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- Canon PowerShot S110
- We took the new PowerShot S110 for a spin to see how it stacks up in a very competitive market.
Canon PowerShot S110 Digital Camera Review$449.00
The Canon S-series has always had one specific reason for existing: your pockets are only so big. The S110 is no different than previous S-series cameras in this regard, with a tightly designed body that easily slips in and out of a pocket or small bag. While the end result is more or less the same, we're disappointed to see that some of the rubber touches on the S100 have been eliminated. The small rubber inlay on the front of the S100 is no longer there, while the rear rubber thumb rest has also been replaced by a small plastic ridge to push against.
The coating on the S110 provided a bit of tack when we were shooting with the camera, and bare handed we never felt like it would slip out of our hands. The matte paint also helps prevent finger prints, though the top plate is still a glossy plastic that can get marked up. Overall we found the camera to be adequate for shooting during the day, and it's easy enough to stow in your jacket pocket and forget about when you don't need it.
Buttons & Dials
The S110's physical design is very well refined, with most of the buttons and dials being tailored just right for the user. The camera has two main control dials, one around the lens and one on the back that also functions as a four-way directional pad. The ring dial is fantastic, as it has been on all the recent S-series cameras, while the control dial has been tightened up just a bit to prevent errant adjustments.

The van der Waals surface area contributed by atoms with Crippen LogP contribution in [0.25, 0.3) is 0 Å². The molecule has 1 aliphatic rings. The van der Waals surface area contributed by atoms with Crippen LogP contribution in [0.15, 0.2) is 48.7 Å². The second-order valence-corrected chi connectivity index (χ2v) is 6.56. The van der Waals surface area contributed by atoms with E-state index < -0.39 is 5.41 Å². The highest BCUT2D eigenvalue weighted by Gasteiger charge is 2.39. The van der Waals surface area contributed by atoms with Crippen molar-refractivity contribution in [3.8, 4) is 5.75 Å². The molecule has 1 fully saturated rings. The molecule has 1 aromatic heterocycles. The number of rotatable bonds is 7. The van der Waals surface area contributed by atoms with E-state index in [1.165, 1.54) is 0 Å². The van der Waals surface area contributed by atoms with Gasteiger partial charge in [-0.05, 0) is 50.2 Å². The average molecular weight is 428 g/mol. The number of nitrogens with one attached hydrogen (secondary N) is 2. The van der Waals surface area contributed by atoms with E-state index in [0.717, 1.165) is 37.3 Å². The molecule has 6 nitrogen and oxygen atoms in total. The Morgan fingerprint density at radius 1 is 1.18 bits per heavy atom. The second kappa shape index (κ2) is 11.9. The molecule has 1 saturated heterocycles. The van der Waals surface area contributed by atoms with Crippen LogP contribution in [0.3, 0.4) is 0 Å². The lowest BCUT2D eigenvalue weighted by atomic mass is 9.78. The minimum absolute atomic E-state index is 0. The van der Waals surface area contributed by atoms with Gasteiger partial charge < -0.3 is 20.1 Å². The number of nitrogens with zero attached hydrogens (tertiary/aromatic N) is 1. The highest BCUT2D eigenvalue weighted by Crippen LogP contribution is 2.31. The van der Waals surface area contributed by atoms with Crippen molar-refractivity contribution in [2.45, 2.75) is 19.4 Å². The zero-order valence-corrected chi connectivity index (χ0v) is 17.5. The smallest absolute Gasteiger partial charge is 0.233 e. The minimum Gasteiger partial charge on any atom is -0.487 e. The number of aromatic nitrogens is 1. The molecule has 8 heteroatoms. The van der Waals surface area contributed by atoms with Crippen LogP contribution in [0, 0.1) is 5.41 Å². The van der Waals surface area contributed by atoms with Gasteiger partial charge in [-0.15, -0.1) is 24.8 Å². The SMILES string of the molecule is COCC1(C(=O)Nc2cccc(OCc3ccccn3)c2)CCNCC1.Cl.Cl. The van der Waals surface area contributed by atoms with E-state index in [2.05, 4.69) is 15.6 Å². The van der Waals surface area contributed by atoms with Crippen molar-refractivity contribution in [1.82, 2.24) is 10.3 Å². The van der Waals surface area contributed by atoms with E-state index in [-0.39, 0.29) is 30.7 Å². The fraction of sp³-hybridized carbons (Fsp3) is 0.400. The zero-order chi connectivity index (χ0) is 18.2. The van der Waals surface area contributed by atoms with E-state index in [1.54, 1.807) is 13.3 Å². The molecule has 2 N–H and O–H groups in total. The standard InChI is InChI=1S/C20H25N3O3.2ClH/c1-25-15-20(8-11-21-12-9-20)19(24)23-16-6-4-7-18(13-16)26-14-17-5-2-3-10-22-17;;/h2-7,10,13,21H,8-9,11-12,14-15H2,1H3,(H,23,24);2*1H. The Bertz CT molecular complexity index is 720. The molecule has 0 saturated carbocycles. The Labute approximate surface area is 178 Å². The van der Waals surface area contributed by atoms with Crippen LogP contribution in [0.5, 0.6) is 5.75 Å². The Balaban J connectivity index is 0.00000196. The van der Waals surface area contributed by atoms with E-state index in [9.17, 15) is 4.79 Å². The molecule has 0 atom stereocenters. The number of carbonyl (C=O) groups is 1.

The shutter button on the S110 is great, and it's quite easy to find a half-press for focus and exposure lock. The other buttons on the S110 are easy to operate, but they're crowded around the rear control dial. While this placement leaves room for the thumb rest, their location makes the camera slightly harder to operate in dim lighting.
The Canon S110 uses a 3-inch, 461k-dot rear touchscreen LCD. It's practically identical to the one found in the S100, save for the touchscreen operation. Unlike with the recently released Canon EOS M or the Rebel T4i, the menu system on the S110 doesn't particularly facilitate touch operation. In our time shooting with the camera we frequently forgot about the touch functionality. While Canon earns points for making the touchscreen as unobtrusive as possible, in our opinion it isn't of great benefit.